DOD develops Web apps to fight pirates (the real kind)

The Defense Department is looking for a few good Web applications — to fight piracy. A project managed by the Office of Naval Research (ONR) will develop software-based tools that will help U.S. and coalition warships share information on operations ranging from anti-piracy missions to going after drug smugglers and arms traffickers.

One of 14 projects receiving $1 million awards from the Office of the Under Secretary of Defense for Acquisition, Technology and Logistics, the International Collaborative Development for Enhanced Maritime Domain Awareness (ICODE MDA), is a joint research partnership between the ONR and the Space and Naval Warfare Systems Center-Pacific. Funding for the effort will be awarded this fall through the Coalition Warfare Program, which funds international collaborative research.

For the ICODE MDA program, the ONR is working with scientists in Chile to build Web-based applications, or widgets. The widgets will be used by sailors and other maritime personnel to analyze data about pirates and other criminal groups operating on the high seas.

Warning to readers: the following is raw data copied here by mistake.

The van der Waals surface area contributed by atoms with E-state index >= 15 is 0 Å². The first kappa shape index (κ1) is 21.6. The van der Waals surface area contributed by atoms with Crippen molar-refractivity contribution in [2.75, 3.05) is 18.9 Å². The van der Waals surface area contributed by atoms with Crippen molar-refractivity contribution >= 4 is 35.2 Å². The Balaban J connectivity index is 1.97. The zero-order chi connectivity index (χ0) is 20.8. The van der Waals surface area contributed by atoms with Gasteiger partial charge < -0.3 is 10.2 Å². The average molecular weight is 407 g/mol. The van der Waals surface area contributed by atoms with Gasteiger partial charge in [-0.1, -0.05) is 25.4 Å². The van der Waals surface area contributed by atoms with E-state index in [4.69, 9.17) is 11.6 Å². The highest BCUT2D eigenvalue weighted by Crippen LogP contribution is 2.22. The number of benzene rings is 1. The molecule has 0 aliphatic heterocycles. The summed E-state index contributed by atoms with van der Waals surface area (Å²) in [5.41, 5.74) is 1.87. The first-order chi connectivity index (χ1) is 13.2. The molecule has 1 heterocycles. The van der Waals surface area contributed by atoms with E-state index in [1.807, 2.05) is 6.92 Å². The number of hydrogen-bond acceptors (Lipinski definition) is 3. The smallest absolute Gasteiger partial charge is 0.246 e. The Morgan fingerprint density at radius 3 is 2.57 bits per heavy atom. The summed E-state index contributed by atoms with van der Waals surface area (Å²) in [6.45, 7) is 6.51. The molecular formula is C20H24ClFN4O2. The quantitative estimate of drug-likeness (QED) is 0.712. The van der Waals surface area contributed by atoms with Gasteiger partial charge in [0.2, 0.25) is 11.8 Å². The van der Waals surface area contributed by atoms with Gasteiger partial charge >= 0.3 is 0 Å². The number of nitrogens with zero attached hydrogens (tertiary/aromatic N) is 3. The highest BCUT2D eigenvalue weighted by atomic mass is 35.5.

The ONR is collaborating with researchers at one of Chile’s top engineering schools, the Technical University of Federico Santa Maria, to create widgets that will run in an open-source environment. The work will focus on developing software to improve automation, small target detection and intent detection, ONR officials said. For example, intent detection software tools would allow sailors to determine if a vessel was indeed a fishing trawler or a pirate mother ship in search of new victims.

One of ICODE MDA's key goals is for the Web tools to be compatible with a number of naval maritime networks so that navies around the world can share information, ONR officials said. The work with Chile is part of a larger effort involving nations in Africa. Researchers at the University of Ghana, the University of Pretoria, the University of Mauritius, and the Council for Scientific and Industrial Research in South Africa are all contributing to the ICODE MDA effort.

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